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Death of Thomas Eric Duncan in Dallas Fuels Alarm Over Ebola
By SP_COP on October 09, 2014 | From
Death of Thomas Eric Duncan in Dallas Fuels Alarm Over Ebola For Louise Troh, word of the death of her fiancé, Thomas Eric Duncan, unfolded Wednesday as everything else has since he was found to have Ebola — at a distance.

Dallas County’s chief executive, Clay Jenkins, and the Rev. George Mason of Wilshire Baptist Church drove to the home where Ms. Troh, 54, has been under quarantine with her 13-year-old son and two other young men, all of whom had been living with Mr. Duncan during the time he began to show symptoms of the Ebola virus. They have been under orders from state health officials not to leave the premises for 21 days, the maximum incubation period of the virus.

“We never sat down,” said Mr. Mason, who is the pastor of the church Ms. Troh attends. “We did not touch them. We kept about a three-foot distance from them at all times. This is simply a matter of extreme caution.”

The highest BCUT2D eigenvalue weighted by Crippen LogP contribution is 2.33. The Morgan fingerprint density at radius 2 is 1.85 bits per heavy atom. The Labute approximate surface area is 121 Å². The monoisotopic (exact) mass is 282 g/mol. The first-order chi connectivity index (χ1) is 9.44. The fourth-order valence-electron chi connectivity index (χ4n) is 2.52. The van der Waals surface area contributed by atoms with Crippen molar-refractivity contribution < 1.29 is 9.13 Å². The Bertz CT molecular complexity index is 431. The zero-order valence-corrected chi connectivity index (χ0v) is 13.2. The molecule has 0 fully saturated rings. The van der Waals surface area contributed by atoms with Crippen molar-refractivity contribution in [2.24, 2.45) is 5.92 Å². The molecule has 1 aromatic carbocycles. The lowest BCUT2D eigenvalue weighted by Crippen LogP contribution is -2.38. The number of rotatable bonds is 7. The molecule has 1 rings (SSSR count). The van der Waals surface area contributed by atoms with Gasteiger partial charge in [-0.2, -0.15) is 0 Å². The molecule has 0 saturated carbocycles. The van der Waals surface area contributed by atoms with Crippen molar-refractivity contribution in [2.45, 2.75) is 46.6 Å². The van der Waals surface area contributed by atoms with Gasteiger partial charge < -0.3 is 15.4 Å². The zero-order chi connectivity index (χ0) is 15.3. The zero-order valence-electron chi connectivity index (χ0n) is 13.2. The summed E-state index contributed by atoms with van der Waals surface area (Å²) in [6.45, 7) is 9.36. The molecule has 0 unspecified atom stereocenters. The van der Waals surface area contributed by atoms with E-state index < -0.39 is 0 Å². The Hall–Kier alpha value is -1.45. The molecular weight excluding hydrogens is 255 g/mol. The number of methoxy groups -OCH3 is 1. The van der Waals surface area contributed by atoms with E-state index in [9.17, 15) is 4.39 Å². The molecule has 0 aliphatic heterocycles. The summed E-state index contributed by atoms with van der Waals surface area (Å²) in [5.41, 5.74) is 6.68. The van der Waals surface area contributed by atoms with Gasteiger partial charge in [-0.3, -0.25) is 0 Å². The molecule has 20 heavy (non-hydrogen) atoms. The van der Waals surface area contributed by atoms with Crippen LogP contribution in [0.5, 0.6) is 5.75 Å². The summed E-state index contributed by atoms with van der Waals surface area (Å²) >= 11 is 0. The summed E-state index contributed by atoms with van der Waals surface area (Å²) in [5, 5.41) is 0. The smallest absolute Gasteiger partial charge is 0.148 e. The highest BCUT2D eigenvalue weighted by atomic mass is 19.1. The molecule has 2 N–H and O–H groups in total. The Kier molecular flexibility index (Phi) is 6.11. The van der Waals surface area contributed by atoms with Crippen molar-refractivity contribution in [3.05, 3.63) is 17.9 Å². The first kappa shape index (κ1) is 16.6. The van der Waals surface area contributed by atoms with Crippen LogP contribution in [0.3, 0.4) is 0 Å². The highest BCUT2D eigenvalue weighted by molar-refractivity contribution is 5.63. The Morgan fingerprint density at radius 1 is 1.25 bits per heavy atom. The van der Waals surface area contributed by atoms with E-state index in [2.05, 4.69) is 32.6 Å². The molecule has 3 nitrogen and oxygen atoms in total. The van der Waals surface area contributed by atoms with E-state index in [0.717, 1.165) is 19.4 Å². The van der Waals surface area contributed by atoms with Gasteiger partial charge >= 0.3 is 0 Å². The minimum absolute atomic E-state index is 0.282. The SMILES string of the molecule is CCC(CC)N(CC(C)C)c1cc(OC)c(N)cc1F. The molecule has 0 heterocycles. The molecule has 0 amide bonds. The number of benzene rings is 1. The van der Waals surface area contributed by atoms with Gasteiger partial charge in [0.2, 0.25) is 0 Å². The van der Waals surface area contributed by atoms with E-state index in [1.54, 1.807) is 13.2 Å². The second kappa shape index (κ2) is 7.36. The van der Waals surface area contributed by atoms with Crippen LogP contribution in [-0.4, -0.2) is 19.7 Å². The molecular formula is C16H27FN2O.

The death Wednesday morning of Mr. Duncan, 42, the Liberian man at the center of a widening public health scare and the first person with a case of Ebola diagnosed in the United States, heightened anxiety and fear here. It also renewed questions about whether a delay in receiving treatment could have played a role in his death and what role it played in the possibility of his spreading the disease to others.

His death came on a day when a sergeant with the Dallas County sheriff’s office who had been in the apartment where Mr. Duncan had been staying was rushed to the hospital and monitored for possible exposure to Ebola.

Federal health officials said that they had not confirmed whether the sergeant, identified as Michael Monnig, had definite contact with Ebola or definite symptoms of the virus, but that he was being assessed. Officials said it could take about 48 hours before they were certain of his condition. He was not one of the 48 people being monitored for the disease.

While there were condolences expressed throughout this city over Mr. Duncan’s death, there were also renewed questions about the handling of Mr. Duncan’s case by Texas Health Presbyterian Hospital in Dallas, and about whether Mr. Duncan would still be alive had he been admitted to the hospital when he first went to its emergency room on Sept. 25....
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NAMES: Thomas Eric Duncan